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Undrafted Free Agents and the Running Game

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  • Scott Sheaffer
    I often get too caught up in the physical potential of prospects. That s all we see from this description. Fannin s physical potential is tremendous. He has
    Message 1 of 1 , Jul 2 7:37 AM
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      I often get too caught up in the physical potential of prospects. That's all we see from this description. Fannin's physical potential is tremendous. He has terrific size and speed for a running back. 5'10 is a good height for RBs. 230 is big. He's got the build to be a power runner and a tough guy to bring down in the open field. Then there's the speed. His speed is excellent. So why wasn't he drafted at all?? Were there off the field issues we haven't heard about? I know Fannin has a history of injuries and fumbles. His speed is comparable to Danny Woodhead's and he's much heavier than Woodhead, BUT he lacks Woodhead's vision and ability to make people miss (from the little I know of Fannin) and Woodhead sometimes shows surprising power for someone of his size. We also know Woodhead is very smart, tough, and has a tremendous determination to succeed and overcome adversity. How does Fannin rate in these areas? For a few years Fannin was touted to be a "break out star," but that never happened in college. I can see all that knocking him down into the lower rounds, but I can't see it knocking him completely out of the draft. Without knowing more, I think he's at least worth a look in camp. If, like Patrick Pass, he lacks the drive or the toughness or some other factor needed for success, the Pats can let him go. He has some similarities to Ridley, the big back the Pats took in the third round just before Ryan Mallet on their back to back third round picks. Without checking though, I think Fannin has shown a bit more as a pass receiver. As Rathman of the 49ers demonstrated in the late 1980s, a big bruising fullback with good hands and route running ability can be an effective weapon in the passing game. My guess is there has to be something really bad here to make teams shy away from Fannin that we just don't know about. At least with Woodhead, you knew why teams mistakenly stayed away. He lacks size and played for a small school. (And I'm thankful that after the Jets brought Woodhead into the NFL and kept him there for a few years, he finally ended up with the Pats.) With Fannin, it's more of a mystery.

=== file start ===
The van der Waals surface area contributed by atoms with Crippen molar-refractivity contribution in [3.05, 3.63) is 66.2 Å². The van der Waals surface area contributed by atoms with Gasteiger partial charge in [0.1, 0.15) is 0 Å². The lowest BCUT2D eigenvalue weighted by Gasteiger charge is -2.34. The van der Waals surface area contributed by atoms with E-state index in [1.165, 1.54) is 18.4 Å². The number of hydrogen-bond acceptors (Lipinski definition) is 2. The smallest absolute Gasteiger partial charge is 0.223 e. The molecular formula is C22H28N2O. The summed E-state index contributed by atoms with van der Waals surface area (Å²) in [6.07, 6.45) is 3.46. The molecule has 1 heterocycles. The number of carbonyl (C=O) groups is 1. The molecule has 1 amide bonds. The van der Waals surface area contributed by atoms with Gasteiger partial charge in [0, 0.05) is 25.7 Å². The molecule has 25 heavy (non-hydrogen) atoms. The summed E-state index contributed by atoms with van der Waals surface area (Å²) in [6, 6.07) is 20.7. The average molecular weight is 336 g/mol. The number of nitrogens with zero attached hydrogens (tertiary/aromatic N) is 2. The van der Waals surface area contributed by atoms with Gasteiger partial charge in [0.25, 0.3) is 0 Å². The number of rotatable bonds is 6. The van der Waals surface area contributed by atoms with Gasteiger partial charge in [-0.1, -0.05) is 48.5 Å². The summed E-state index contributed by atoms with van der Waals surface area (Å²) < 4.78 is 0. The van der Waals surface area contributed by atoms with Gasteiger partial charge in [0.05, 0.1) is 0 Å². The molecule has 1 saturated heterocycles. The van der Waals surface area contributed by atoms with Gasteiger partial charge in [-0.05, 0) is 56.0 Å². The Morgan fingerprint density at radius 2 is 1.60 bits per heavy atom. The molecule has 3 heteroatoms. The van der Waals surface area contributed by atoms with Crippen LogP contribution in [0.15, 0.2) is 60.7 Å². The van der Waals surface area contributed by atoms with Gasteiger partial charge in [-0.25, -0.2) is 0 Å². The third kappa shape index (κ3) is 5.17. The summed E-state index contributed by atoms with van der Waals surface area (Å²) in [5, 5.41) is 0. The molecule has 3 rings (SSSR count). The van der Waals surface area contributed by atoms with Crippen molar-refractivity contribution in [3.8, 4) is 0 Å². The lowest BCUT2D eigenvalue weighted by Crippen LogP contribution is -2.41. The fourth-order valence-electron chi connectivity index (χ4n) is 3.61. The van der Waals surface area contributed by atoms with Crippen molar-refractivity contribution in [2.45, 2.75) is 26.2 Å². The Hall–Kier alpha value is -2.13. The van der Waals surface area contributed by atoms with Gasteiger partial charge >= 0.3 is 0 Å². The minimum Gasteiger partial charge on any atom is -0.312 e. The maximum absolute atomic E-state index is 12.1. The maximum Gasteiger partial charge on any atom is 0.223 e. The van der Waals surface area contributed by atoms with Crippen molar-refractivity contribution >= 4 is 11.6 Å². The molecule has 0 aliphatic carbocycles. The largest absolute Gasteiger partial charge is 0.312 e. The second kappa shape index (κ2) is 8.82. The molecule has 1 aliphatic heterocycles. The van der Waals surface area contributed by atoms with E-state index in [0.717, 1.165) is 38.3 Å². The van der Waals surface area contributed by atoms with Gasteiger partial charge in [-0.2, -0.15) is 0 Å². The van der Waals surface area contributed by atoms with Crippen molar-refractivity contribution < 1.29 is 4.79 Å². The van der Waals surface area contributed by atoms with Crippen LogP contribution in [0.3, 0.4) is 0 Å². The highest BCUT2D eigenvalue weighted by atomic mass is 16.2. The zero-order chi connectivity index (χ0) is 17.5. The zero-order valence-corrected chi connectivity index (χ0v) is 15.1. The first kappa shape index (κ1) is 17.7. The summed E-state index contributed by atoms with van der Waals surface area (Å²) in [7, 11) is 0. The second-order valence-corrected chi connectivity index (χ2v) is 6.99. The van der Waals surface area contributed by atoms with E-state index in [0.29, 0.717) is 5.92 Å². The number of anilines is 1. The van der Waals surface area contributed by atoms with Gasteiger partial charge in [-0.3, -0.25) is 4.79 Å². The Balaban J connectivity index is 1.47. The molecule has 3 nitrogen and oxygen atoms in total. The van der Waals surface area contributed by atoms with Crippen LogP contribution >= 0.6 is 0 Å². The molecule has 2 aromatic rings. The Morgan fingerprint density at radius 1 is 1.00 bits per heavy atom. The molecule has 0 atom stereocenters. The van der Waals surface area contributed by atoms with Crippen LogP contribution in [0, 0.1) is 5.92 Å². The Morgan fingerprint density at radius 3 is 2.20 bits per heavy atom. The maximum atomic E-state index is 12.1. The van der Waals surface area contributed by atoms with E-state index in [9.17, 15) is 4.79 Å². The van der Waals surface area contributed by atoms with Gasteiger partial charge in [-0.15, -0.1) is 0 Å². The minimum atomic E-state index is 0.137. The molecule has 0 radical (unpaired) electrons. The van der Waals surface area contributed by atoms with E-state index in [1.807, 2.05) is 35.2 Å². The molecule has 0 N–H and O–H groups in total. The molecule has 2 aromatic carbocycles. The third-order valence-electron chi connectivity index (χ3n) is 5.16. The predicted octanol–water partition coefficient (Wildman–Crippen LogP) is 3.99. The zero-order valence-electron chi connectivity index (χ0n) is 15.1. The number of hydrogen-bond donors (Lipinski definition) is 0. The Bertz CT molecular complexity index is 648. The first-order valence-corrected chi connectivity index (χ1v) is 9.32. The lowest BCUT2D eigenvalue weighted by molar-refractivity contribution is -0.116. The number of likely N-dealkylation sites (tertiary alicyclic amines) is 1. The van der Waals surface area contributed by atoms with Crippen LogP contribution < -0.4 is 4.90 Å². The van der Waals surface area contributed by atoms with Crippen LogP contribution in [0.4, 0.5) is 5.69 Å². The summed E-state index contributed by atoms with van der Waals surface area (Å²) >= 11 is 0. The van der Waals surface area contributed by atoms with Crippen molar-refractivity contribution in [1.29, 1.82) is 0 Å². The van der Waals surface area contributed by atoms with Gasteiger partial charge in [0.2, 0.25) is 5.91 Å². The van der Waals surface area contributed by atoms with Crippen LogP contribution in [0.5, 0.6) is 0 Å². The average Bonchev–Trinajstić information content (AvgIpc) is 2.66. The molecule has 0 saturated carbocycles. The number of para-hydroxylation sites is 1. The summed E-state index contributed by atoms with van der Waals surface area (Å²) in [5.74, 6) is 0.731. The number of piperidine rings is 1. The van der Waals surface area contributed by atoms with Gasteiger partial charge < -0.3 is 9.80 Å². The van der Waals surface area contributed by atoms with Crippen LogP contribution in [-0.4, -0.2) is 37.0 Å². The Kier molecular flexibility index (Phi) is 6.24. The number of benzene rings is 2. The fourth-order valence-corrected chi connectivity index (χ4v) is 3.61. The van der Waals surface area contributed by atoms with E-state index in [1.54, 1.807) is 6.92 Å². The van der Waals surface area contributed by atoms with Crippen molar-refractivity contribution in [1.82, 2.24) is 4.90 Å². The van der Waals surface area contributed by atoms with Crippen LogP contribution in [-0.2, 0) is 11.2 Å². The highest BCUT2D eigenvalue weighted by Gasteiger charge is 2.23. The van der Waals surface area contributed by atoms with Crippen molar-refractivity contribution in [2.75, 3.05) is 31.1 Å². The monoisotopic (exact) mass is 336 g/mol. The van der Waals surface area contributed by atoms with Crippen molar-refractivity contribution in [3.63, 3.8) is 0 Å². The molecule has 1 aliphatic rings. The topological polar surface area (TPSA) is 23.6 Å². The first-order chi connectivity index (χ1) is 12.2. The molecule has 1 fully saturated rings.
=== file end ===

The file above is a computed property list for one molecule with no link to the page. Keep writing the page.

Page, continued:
I know that Pats needed to get younger overall at running back, and they needed someone to step in for Stephen Neal and possibly Logan Mankins (and eventually Light), but with the picks of Shane Vereen and Stevan Ridley at RB, Lee Smith at TE, and Marcus Cannon and Nate Solder as offensive linemen, it seems like New England is really looking to gear up the running game. Even though Ben Jarvus Green-Ellis had a 1,000 yard year, and Danny Woodhead made some terrific plays, the Pats didn't have a dominating running game, and the depth was very thin with too many old and brittle backs on the depth chart. There were a couple of games (Cleveland and the Jets in the playoffs) where the defense gave Brady fits by employing a strategy which a first rate running game would have destroyed. The defense backed people off the line of scrimmage and had players sort of milling around crowing the middle of the field. A great running game could have countered that. Our running game wasn't quite good enough, hence we got the long "drive to nowhere" against the Jets. Our running game was good, but a stronger one could have made the Jets and Browns pay for that strategy and knocked them out of it. We often hear that this is a copycat league, so maybe the Patriots are moving preemptively to prevent more teams from getting away with that game plan. If a team used that defensive strategy against the Jets, for instance, I could see the Jets RBs tearing off ten or fifteen yard chunks or maybe even going seventy or eighty yards on one play. Again though, the Pats were showing age and losing players key to the running game anyway. Alge Crumpler provided great blocking, and they need an heir apparent to him as an extra blocking tight end. They needed linemen, and Marcus Cannon might prove to be an absolute beast. They needed younger backs to replace Fred Taylor and Sammy Morris and (maybe Kevin Faulk). As good as Woodhead and Green-Ellis were last year, we really didn't have much behind them on the depth chart.

      Scott Sheaffer

      On Jul 2, 2011, at 7:03 AM, patriotzip@yahoogroups.com wrote Mark Morse:

      RB Mario Fannin Auburn 5’10 230 4.37 – I cannot believe Fannin was not drafted.  
      He reminds me of Patrick Pass, solid build, big and fast with excellent 
      receiving skills.  More of a fullback type that can run between the tackles but 
      also his blocking is near the level of NFL caliber FB.  Had pass receiving 
      streak of 22 games broken this past year.
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